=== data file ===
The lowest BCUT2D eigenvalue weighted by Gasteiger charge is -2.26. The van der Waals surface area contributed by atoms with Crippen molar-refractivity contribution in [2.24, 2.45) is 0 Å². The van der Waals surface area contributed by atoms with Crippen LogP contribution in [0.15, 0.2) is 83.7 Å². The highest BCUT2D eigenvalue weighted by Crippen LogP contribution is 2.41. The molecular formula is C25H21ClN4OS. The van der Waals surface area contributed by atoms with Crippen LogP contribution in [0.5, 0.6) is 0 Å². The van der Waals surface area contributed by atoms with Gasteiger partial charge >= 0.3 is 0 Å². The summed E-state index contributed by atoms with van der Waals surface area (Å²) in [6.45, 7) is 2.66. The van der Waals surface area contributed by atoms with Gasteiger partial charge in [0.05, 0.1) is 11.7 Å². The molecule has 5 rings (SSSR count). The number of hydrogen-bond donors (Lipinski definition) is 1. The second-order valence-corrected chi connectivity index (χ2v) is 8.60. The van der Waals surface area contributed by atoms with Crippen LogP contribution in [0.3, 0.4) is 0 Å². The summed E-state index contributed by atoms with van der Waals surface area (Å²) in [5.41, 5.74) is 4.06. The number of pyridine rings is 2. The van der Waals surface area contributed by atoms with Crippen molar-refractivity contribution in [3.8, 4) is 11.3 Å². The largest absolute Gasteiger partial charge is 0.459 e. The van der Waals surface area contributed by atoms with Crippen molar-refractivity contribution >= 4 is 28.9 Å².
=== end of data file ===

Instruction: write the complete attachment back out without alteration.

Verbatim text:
The lowest BCUT2D eigenvalue weighted by Gasteiger charge is -2.26. The van der Waals surface area contributed by atoms with Crippen molar-refractivity contribution in [2.24, 2.45) is 0 Å². The van der Waals surface area contributed by atoms with Crippen LogP contribution in [0.15, 0.2) is 83.7 Å². The highest BCUT2D eigenvalue weighted by Crippen LogP contribution is 2.41. The molecular formula is C25H21ClN4OS. The van der Waals surface area contributed by atoms with Crippen LogP contribution in [0.5, 0.6) is 0 Å². The van der Waals surface area contributed by atoms with Gasteiger partial charge >= 0.3 is 0 Å². The summed E-state index contributed by atoms with van der Waals surface area (Å²) in [6.45, 7) is 2.66. The van der Waals surface area contributed by atoms with Gasteiger partial charge in [0.05, 0.1) is 11.7 Å². The molecule has 5 rings (SSSR count). The number of hydrogen-bond donors (Lipinski definition) is 1. The second-order valence-corrected chi connectivity index (χ2v) is 8.60. The van der Waals surface area contributed by atoms with Crippen LogP contribution in [0.3, 0.4) is 0 Å². The summed E-state index contributed by atoms with van der Waals surface area (Å²) in [5.41, 5.74) is 4.06. The number of pyridine rings is 2. The van der Waals surface area contributed by atoms with Crippen molar-refractivity contribution in [3.8, 4) is 11.3 Å². The largest absolute Gasteiger partial charge is 0.459 e. The van der Waals surface area contributed by atoms with Crippen molar-refractivity contribution >= 4 is 28.9 Å².